Eastern Mennonite University archivist Simone Horst reviews the “Voices of Conscience: Peace Witness in the Great War” exhibit, which closes Nov. 17 at the Sadie Hartzler Library.
It has been forty-five years since the elimination of the draft in the United States. More than two generations of Mennonite men and women have grown up without the threat of having their convictions put through the test through conscription and conscientious objection. Lloy Kniss, a WWI-era CO, stated in his 1971 pamphlet “I Couldn’t Fight: the Story of a CO in World War I” that he “believe[s] our church needs to learn again to suffer for the faith when it becomes necessary.”
Though written in 1971, these are timely words for those of us in the Mennonite church today who have grown accustomed to the comfort and privilege gained through assimilation and prosperity these past forty years. Remembering the sacrifice of those in the past, as well as critically examining our complicity in our country’s glorification of war and the military industrial complex, is important to deepen the understanding of Anabaptist pacifism, its roots, and its implications today.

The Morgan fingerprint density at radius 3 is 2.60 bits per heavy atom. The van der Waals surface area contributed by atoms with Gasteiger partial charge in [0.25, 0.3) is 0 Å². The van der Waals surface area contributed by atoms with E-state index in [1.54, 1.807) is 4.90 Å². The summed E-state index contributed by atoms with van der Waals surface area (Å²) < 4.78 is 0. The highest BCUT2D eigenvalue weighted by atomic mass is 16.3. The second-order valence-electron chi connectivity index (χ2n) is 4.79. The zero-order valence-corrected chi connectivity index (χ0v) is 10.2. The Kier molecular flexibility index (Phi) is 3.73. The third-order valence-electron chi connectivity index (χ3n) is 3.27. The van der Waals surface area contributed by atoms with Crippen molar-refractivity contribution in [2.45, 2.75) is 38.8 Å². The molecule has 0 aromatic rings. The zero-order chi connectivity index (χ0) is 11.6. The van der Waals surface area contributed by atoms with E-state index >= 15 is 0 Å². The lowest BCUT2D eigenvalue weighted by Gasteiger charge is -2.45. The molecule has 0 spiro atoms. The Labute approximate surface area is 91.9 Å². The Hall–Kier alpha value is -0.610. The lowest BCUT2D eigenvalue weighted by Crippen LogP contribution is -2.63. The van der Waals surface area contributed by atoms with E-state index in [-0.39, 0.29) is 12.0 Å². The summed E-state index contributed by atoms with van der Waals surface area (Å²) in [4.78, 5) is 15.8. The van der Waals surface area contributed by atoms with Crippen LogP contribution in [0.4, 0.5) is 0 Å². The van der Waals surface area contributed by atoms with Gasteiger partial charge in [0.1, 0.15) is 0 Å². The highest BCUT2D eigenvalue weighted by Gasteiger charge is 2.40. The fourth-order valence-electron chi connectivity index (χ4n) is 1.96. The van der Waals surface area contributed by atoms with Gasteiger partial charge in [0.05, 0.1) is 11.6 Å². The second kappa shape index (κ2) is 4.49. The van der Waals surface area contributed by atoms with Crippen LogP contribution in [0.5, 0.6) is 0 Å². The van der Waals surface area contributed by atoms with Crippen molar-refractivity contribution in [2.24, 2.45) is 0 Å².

Developed by the Kauffman Museum in North Newton, Kansas, the exhibit is on a seven-states tour. Several guest speakers provided lectures during its six-week stay at the Sadie Hartzler Library:
- [CANCELLED] Anne Yoder, archivist at Swarthmore College’s Peace Collection, speaks at 7 p.m., Thursday, Nov. 15, in Martin Chapel about WWI conscientious objectors in their own words. Read about Anne’s digital collections work in an EMU news article.
- Phil Kniss ’82, MDiv ’95, senior pastor at Park View Mennonite Church in Harrisonburg, shared the story of his grandfather Lloy Kniss, who was drafted and ordered to train at Camp Greenleaf in Georgia.
- Duane Stoltzfus, professor of communication at Goshen College and author of Pacifists in Chains: The persecution of Hutterites during the Great War (Johns Hopkins, 2013), spoke about four Hutterites imprisoned at Alcatraz”